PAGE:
Namco Archive

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Video Game Ad of the Day: Dig Dug


Dig Dug is one of the most influential arcade games from the early 1980s. Players control Dig Dug, who must drill his way through the ground and eliminate any enemies occupying the area by sticking them with his hose and filling them with air until they explode.

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Pac-Man fan film tries to make sense of Pac-Man in real world

The team at Steelhouse Productions has been working on this short film about Pac-Man for a year. They call it “the greatest 80s movie that never happened”.

Basically the 10-minute or so film tries to make sense of how something like Pac-Man could exist in the real world. According to the film’s website, they wanted to know “What the heck is a Pac-Man? What are the ghosts? What and/or where is this blinking blue maze? And how exactly can a hungry yellow ball exit on the left side of the screen, and re-appear again on the right?”

It’s neat, if a bit silly.

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New artbook details the creation Street Fighter X Tekken’s Mega Man


Whether you think it was a neat tribute or a cruel joke, the “classic” interpretation of Mega Man featured in Street Fighter X Tekken happened.

A new book, Street Fighter X Tekken Artworks features a detailed breakdown of many of the different concepts that were devised during the creation of the game. The book is currently only available in Japanese, but there’s a remote chance that it might see an English release through Udon like many of Capcom’s other artbooks.

However, if you can’t wait until them, the Mega Man Network has posted a few scans from the book.

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Video Game Ad of the Day: Pac-Man (Game Boy)


People are not kidding when they say that Pac-Man is on every system under the sun. The Game Boy version isn’t the best – the scrolling screen makes proceedings a little more annoying than they should be, but it could be a lot worse.

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Video Game Ad of the Day: Ehgreiz

God bless the ring!

Ehgreiz is a 3D fighting game developed by Dream Factory and brought to arcades by Namco and Squaresoft. The game gained fame for featuring Final Fantasy VII’s Cloud Strife and Tifa Lockheart as playable characters – Squaresoft published the PlayStation port, where even more FFVII characters were added into the mix.

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Video Game Ad of the Day: Tekken 4

Somewhat unfairly maligned by a number of fans.

Tekken 4 is the fifth entry in the series, and arguably the most experimental thanks in large to a changed physics system and greater emphasis on environmental fighting. The home version also included another version of the awesome Tekken Force mode.

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Video Game Ad of the Day: Galaxian

Another Namco/Midway/Atari partnership.

Galaxian is the first game in Namco’s Galaga series, evidently named after the far more popular second entry. Galaxian was developed with the intention of producing a superior, full color clone of Taito’s Space Invaders. Namco teamed up with Midway to bring it to arcades outside of Japan, and Midway teamed up with Atari to bring the game to homes, which is where this ad comes in.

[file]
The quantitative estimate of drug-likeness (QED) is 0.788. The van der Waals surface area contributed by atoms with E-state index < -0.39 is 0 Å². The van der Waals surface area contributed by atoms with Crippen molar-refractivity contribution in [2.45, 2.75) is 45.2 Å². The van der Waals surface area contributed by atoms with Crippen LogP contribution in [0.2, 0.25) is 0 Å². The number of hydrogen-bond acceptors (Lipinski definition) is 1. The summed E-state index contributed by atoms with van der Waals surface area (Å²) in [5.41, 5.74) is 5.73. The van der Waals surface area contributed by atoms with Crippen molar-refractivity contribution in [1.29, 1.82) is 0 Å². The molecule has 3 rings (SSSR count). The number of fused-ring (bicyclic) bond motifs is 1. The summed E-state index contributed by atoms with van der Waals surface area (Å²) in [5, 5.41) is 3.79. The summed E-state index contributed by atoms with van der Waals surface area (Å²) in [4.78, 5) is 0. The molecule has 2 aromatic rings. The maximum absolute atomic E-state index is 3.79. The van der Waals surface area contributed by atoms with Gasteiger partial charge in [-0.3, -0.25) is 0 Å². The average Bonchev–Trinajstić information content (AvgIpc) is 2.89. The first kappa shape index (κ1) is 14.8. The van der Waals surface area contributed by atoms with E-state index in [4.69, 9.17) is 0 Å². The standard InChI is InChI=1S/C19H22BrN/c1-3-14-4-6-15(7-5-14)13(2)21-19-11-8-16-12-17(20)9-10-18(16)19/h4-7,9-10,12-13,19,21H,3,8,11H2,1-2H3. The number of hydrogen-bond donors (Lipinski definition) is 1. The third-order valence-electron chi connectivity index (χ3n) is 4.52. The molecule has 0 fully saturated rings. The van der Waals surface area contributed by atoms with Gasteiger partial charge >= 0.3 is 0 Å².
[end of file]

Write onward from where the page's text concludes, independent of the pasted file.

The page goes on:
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Video Game Ad of the Day: Dig Dug

I’ve always considered Dig Dug/Taizo Hori to be one sadistic individual.

Dig Dug is another of Namco’s early hits brought to home consoles by Atari. The company continues to reference the game in many other series like Ridge Racer and Mr Driller, and always includes it in the Namco Museum collections. This ad is for the Atari 2600 and 5200 versions.

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Video Game Ad of the Day: Pole Position

With a CRT that big, the kid is probably being vapourised by radiation.

Pole Position was originally developed by Namco, but was brought home by Atari for the 2600 and 5200. There’s actually a cartoon spin-off with the same name that has very little to do with the game.

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Namco’s Harada on the origin of Tekken’s mini games


One of the cooler aspects of Tekken 3 were the bonus games that the development team included – Tekken Force, a side-scrolling beat em up and Tekken Ball, a take on volleyball with Tekken moves. The tradition continued into later games in the series, which brought us Tekken Bowl (recently released for free on iDevices).

In an interview with Siliconera, series producer Katsuhiro Harada discusses the origin of these mini games. “The starting point for Tekken Force is we wanted to have Tekken characters side-scroll through stages and pick up meat to replenish health,” he says.

Harada states that Tekken Ball’s origins are a little more complex. “Tekken Ball was first designed as a simulator to help people practice air juggles. The original idea was to hit the ball and juggle it to a basket, sort of like basketball. It didn’t go how I imagined and I was kind of frustrated. If it’s not going to be good, I thought I should make it into a versus game.”

On Tekken Bowl, Harada says “Since we used a ball in Tekken Ball, we thought about using one in other ways. At first, we thought about pinball, but we thought we would rather have two characters taking turns so bowling would be better suited. That’s how we settled on bowling. Now that you’re hearing this you can tell how much we listened to fans at that time. We pretty much made what we wanted. [Laughs.]”

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